In recent years, mushrooms have emerged as a truly magical substance, with uses in everything from high-end fashion to car seats. But perhaps the most significant discovery yet has been made by researchers at Johannes Kepler University in Linz, Austria, who have found a way to use mushrooms as a biodegradable base material for electronic chips.
The team, led by scientist Martin Kaltenbrunner, has long been interested in the intersection of sustainability, material science, and engineering. This latest research focused on the substrate of electronic circuits, which are typically made of unrecyclable plastic polymers.
These plastics constitute 37% of a chip’s mass and are thrown away after use, contributing to the 50 million tons of e-waste generated annually.
The idea behind mushroom chips
The team’s solution was to use the skin of the Ganoderma lucidum mushroom as a substrate. Unlike petroleum-based plastics, this mushroom grows on dead hardwood trees and has a long history of promoting health and longevity in Asia.
The mushroom skin is a good insulator and conductor, able to withstand temperatures up to 200°C (390°F). It is also highly adaptable, easily accommodates circuit boards, and can be bent over 2,000 times without damage.
What’s more, the mushroom substrate is incredibly sustainable. It can be grown and harvested in just four weeks and quickly biodegrades in the soil in under two weeks. This makes it an ideal material for wearable, low-powered sensors and radio tags, as well as battery separators and casings.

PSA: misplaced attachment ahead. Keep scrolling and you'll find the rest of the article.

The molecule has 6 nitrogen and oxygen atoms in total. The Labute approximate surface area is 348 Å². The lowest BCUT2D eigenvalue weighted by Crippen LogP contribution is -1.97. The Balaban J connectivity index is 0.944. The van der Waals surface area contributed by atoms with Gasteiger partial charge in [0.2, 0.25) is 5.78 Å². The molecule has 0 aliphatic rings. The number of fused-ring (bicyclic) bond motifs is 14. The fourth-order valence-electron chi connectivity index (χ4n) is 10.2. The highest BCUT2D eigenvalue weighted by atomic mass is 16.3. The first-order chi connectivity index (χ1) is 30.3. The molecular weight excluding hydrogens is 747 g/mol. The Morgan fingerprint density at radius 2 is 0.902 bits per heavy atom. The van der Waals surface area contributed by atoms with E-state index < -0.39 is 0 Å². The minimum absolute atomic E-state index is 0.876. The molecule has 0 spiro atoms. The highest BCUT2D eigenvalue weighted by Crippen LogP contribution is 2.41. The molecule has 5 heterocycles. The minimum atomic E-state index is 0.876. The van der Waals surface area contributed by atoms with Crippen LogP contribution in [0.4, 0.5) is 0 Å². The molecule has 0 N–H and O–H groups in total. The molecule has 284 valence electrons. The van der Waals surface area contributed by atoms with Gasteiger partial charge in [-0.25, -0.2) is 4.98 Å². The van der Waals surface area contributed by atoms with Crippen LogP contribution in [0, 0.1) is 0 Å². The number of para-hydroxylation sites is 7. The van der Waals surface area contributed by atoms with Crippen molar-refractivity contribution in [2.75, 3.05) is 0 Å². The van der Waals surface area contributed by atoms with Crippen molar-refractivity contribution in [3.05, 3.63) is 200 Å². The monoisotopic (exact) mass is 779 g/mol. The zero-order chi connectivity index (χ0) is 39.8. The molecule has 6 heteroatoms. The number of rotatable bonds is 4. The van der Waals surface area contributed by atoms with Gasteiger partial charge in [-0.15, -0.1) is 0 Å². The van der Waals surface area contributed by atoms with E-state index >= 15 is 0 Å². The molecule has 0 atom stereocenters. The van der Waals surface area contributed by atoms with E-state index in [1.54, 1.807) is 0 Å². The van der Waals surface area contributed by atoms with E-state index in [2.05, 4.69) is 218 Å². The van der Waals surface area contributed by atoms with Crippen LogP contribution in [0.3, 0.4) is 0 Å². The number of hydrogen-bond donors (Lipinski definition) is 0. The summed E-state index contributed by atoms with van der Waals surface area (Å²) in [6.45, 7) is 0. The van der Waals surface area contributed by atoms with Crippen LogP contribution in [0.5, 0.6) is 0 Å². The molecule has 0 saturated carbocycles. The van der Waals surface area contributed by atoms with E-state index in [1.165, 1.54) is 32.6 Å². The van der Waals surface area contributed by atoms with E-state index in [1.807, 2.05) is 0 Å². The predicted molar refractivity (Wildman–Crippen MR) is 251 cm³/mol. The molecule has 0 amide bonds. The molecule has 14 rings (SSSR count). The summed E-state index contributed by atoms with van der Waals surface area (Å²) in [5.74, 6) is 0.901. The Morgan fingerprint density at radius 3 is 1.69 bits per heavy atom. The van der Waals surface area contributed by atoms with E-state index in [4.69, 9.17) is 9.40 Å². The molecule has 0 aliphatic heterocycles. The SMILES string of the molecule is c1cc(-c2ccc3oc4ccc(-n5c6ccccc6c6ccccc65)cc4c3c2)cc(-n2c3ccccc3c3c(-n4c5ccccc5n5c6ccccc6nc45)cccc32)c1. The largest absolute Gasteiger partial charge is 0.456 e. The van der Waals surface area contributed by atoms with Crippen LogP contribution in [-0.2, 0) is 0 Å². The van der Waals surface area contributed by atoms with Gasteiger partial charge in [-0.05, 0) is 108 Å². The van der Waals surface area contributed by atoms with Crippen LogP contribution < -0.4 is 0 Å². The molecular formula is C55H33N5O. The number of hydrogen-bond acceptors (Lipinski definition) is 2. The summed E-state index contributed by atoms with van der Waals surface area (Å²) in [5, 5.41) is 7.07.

Our “Star Trek”-style future beckons
“The prototypes produced are impressive, and the results are groundbreaking,” said Andrew Adamatzky, a professor in unconventional computing at the University of the West of England.
This breakthrough has enormous potential to mitigate global warming by reducing e-waste and providing a sustainable alternative to plastic-based electronics. The mycelium’s ability to keep out moisture and UV light also means it could last hundreds of years.
Kaltenbrunner and his team are at the forefront of a revolution in sustainable electronics that could have far-reaching implications for the future of technology.
Also read: European Chips Act gets green light, but is it too late?